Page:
Study

Reintroduction of California oatgrass Danthonia californica via sowing and transplanting, and effect of seed source, topsoil removal and plant removal on establishment in coastal prairies near Santa Cruz, California, USA

  • Published source details Buisson E., Holl K.D., Anderson S., Corcket E., Hayes G.F., Torre F., Peteers A. & Dutoit T. (2006) Effect of seed source, topsoil removal, and plant neighbor removal on restoring California coastal prairies. Restoration Ecology, 14, 569-577

Summary

Two experiments were undertaken to deduce appropriate technique to reintroduce California oatgrassDanthonia californica (a formerly dominant perennial bunchgrass) into two degraded coastal prairies near the town of Santa Cruz, central California (southwest USA).

The study prairies were at Elkhorn and University of California Santa Cruz campus (UCSC). Vegetation was dominated by annual European grasses (63-69% cover) and annual European forbs (15-26%). At each site, a 52 x 52 m cattle exclosure was installed in autumn 1998 (mown once in spring and autumn until commencement of the study).Outside the exclosure, grazing continued. In January 2003, four 4-month old D. californica plants were sown per 1.5 x 1.5 m plot (12 replicate plots) of each treatment (total 1,536 transplants):
 
1) local versus non-local (Oregon) seed sources;
 
2) topsoil removal (top 0-10 cm layer) in August 2002;
 
3) plant neighbour removal (hand-pulling seedlings and clipping larger plants to ground level around the transplants).
 
Transplanted D. californica survival and growth was monitored over 1.5 years (a complete growing season and two grazing cycles). Biomass of transplants was sampled.
 
In October 2002, D. californica seed was sown in plots at UCSC.Seedling emergence was recorded in mid-December 2002, early January 2003 and late February 2003 (i.e. 6, 10 and 17 weeks after the first rains).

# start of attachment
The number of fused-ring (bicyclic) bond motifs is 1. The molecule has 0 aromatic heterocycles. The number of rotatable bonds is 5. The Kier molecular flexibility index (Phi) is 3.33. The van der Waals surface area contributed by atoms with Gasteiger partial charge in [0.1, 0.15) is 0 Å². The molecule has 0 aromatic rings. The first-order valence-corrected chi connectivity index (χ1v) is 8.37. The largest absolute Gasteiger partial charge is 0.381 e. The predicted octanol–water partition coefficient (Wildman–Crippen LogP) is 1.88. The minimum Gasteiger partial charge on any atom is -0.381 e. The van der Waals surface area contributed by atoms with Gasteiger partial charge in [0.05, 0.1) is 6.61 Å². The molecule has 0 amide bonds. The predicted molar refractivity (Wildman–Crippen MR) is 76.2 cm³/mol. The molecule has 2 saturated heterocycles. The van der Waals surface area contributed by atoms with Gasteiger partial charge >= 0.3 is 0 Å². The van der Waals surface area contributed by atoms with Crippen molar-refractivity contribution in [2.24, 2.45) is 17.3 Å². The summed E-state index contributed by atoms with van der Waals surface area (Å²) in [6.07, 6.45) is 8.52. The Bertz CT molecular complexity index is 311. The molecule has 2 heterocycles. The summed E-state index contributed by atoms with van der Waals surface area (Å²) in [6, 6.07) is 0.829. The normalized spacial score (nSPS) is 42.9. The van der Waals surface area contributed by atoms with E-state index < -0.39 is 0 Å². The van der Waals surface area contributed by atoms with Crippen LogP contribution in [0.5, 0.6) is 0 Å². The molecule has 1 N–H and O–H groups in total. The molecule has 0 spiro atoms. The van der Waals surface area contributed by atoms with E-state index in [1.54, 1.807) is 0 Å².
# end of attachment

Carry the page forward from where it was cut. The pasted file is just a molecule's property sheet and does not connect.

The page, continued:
Transplants derived from non-local seeds survived better initially but those of local origin had higher survival after 1.5 year at one site. Topsoil removal greatly enhanced transplant survival, after 1.5 years at both sites under grazing or ungrazed regimes (topsoil removed 39%; topsoil intact 12%).

Neighbour removal primarily increased transplant growth, greatly increasing biomass at both sites, grazed or ungrazed (e.g. Elkhorn grazed neighbour removal: 1.18 g vs. neighbour intact 0.11 g), and significantly increased survival only at Elkhorn (neighbour removal 43% vs. neighbour intact 23%).
 
These results overall suggest that removing topsoil and transplanting seedlings grown from local seed represents a promising method of D. californica reintroduction at these sites. Seed emergence was very low (<1%), suggesting that transplanting is probably a better option.
 
 
Note: If using or referring to this published study, please read and quote the original paper, this can be viewed at: http://onlinelibrary.wiley.com/doi/10.1111/j.1526-100X.2006.00168.x/full

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